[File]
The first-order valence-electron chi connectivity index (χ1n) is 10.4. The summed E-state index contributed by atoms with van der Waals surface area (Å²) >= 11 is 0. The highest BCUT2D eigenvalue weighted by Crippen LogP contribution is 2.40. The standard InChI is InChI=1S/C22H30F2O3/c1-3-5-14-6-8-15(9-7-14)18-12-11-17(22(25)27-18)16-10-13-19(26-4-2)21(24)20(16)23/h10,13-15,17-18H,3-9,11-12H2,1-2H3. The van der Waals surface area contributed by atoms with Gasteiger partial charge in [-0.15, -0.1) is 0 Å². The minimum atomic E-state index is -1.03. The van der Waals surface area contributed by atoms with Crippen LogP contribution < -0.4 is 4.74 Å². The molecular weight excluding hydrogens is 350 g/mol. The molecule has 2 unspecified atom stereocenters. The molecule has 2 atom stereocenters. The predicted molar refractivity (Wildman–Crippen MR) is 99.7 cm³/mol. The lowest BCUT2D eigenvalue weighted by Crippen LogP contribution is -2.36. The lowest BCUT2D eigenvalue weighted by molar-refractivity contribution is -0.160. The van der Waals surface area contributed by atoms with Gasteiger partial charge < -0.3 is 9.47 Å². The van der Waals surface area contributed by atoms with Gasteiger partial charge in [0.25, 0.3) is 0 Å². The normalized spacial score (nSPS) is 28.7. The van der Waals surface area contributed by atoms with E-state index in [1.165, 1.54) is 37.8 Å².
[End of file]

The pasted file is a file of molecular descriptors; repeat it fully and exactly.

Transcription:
The first-order valence-electron chi connectivity index (χ1n) is 10.4. The summed E-state index contributed by atoms with van der Waals surface area (Å²) >= 11 is 0. The highest BCUT2D eigenvalue weighted by Crippen LogP contribution is 2.40. The standard InChI is InChI=1S/C22H30F2O3/c1-3-5-14-6-8-15(9-7-14)18-12-11-17(22(25)27-18)16-10-13-19(26-4-2)21(24)20(16)23/h10,13-15,17-18H,3-9,11-12H2,1-2H3. The van der Waals surface area contributed by atoms with Gasteiger partial charge in [-0.15, -0.1) is 0 Å². The minimum atomic E-state index is -1.03. The van der Waals surface area contributed by atoms with Crippen LogP contribution < -0.4 is 4.74 Å². The molecular weight excluding hydrogens is 350 g/mol. The molecule has 2 unspecified atom stereocenters. The molecule has 2 atom stereocenters. The predicted molar refractivity (Wildman–Crippen MR) is 99.7 cm³/mol. The lowest BCUT2D eigenvalue weighted by Crippen LogP contribution is -2.36. The lowest BCUT2D eigenvalue weighted by molar-refractivity contribution is -0.160. The van der Waals surface area contributed by atoms with Gasteiger partial charge < -0.3 is 9.47 Å². The van der Waals surface area contributed by atoms with Gasteiger partial charge in [0.25, 0.3) is 0 Å². The normalized spacial score (nSPS) is 28.7. The van der Waals surface area contributed by atoms with E-state index in [1.165, 1.54) is 37.8 Å².